The winners in UK food and grocery will be those that continue to embrace shopper power and create solutions to keep pace with changing shopper habits. This is one of the predictions based on new research, outlined in a speech today by IGD chief executive Joanne Denney-Finch.
She also predicts over the next three years:
- The big weekly shop will keep getting smaller
- Major changes in store layouts
- A tipping point for healthy eating
- Bolder innovations from branded food and drink manufacturers
Denney-Finch said: “There’s radical change ahead, as shoppers continue to call the tune in our industry.
“The big weekly shop will keep getting smaller. People are shopping more frequently than ever for their food and groceries, but over a third (36%) would still shop even more often if their finances allowed it.
“While this poses a major challenge for superstores, which are designed round a big weekly shop, retailers and their suppliers are already reconsidering how to use their floor space to make their customers’ lives better and respond to cultural change. They are reducing the unnecessary complexity by decreasing the number of products available and improving layouts. It’s starting to work, with over half of superstore users feeling their enjoyment of shopping has improved, and yet more potential for superstores to really capitalise on this.”
On changes to store layouts, Denney-Finch said: “One popular idea from shoppers is an everyday aisle for regular top-ups, so you don’t have to traipse round the store. An extension of this is a ‘Click and Collect Plus’ service, where staple groceries are ready to be collected when shoppers arrive at stores allowing more in-store space to build excitement around occasional purchases. This could be done through sampling, demonstrations and other special events.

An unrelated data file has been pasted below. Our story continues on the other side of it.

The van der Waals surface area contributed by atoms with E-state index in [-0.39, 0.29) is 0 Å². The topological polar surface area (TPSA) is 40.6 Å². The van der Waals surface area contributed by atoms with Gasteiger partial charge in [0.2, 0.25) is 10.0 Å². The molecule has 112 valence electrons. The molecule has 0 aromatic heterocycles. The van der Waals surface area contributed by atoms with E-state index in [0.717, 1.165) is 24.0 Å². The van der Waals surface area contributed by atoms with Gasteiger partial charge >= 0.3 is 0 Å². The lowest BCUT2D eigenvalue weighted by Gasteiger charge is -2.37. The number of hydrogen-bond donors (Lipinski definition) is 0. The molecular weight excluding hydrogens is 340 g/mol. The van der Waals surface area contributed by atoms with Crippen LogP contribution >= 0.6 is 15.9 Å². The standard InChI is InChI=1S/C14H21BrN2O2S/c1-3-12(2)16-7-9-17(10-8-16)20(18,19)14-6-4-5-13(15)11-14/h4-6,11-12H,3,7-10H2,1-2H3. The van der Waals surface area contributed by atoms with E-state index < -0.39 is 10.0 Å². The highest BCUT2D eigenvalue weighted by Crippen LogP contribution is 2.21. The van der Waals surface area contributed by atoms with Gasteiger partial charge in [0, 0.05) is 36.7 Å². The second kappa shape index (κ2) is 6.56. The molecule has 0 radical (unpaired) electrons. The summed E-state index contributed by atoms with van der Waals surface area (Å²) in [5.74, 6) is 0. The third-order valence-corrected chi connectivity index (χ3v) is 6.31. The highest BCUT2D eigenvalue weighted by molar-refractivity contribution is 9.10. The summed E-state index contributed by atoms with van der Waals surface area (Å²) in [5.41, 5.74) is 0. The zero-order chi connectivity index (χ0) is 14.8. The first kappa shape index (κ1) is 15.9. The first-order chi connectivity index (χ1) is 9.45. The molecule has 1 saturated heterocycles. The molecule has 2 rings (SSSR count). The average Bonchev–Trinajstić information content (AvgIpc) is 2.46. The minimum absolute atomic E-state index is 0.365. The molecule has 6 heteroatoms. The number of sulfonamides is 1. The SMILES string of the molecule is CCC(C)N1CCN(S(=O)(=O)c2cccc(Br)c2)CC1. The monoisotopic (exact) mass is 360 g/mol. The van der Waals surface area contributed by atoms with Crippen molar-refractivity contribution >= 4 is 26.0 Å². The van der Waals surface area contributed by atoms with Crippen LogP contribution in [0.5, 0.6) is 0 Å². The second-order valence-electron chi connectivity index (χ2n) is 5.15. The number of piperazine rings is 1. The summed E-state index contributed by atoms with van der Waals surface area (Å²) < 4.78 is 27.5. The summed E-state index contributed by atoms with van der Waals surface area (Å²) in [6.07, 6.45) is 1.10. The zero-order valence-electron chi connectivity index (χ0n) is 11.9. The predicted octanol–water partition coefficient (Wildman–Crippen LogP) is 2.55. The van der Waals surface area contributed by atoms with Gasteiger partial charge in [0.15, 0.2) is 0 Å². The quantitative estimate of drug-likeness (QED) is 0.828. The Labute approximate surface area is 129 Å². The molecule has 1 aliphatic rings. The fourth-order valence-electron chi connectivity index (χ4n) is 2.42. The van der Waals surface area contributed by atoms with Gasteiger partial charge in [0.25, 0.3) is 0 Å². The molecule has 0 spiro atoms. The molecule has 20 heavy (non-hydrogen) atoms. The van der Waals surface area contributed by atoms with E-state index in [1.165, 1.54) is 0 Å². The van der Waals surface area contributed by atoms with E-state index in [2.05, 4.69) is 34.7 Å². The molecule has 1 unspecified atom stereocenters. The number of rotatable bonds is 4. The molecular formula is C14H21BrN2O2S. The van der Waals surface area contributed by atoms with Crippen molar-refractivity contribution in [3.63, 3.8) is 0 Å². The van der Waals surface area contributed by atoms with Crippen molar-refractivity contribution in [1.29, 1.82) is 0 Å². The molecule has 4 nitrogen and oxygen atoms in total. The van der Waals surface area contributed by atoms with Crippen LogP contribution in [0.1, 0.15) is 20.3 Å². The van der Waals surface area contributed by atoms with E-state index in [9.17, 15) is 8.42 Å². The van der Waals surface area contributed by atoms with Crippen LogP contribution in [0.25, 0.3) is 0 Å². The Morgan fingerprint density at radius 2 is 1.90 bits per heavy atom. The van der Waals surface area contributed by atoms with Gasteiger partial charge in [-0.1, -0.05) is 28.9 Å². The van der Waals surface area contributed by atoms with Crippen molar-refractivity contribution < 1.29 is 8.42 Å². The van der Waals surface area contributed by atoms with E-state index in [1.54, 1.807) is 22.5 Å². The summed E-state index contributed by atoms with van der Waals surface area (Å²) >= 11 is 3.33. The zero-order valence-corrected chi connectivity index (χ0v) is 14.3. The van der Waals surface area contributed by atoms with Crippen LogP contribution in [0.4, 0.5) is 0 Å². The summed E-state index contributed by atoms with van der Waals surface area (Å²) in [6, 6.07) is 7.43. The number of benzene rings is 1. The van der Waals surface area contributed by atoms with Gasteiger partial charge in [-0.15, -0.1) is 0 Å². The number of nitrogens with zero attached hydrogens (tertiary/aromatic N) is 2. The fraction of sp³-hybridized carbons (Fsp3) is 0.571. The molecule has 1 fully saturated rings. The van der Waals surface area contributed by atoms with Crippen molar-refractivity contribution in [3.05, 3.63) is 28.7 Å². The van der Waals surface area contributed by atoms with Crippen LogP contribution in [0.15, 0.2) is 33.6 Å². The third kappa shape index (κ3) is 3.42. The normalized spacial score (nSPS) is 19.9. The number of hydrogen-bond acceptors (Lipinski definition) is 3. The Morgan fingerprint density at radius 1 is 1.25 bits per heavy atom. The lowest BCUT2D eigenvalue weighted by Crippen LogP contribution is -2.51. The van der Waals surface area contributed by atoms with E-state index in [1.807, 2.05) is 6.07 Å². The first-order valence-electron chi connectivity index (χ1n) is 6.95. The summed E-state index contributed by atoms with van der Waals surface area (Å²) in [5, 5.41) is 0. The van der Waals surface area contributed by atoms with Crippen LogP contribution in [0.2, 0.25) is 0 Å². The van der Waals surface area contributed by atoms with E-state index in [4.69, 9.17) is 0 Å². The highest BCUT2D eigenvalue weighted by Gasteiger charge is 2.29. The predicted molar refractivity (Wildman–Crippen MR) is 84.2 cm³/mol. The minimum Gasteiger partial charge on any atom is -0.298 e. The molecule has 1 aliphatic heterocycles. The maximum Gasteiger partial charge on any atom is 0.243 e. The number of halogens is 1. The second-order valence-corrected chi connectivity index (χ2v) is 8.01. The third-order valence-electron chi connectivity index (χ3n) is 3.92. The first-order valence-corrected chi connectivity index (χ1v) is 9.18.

“In the future, we’re also likely to see the layout of stores, the merchandising of displays and planning of promotions, all rethought with healthy eating brought to the fore.”
On the tipping point for healthy eating, Denney-Finch, said: “While food companies are working hard to improve the nation’s nutrition by, for example, reformulating products or offering healthier options, obesity is still on the rise. Three quarters of shoppers feel that healthy eating is mainly about personal responsibility, but they do want more help from the industry.
“The first task is to help clear up confusion. We’re bombarded with health messages from so many sources and often they conflict. No wonder over half of shoppers (56%) are sceptical that the current nutrition advice is correct. The industry needs to give the clearest, simplest and most consistent messages – including information on packs.”
On bolder innovations from brands Denney-Finch, said: “The pressure keeps mounting on the manufacturers of branded food and drink. Our latest research, for example, found that seven in ten shoppers feel the quality of supermarket own brands has been improving, while six in ten feel the benefits of famous brands stand out less today than they used to. But I predict a fight back with branded manufacturers taking a bolder approach to innovation. Tomorrow’s manufacturers will use technology to reward repeat purchases by, for example, offering a better price the more times shoppers buy their products.”
Summing up, Denney-Finch, said: “While we have to manage uncertainty, whatever is to come is sure to be exciting. What excites me the most is every type of company, new and old, large and small, has the chance to win from their current positions. The winners will be those that embrace shopper power, reset standards and redefine concepts putting shoppers first.”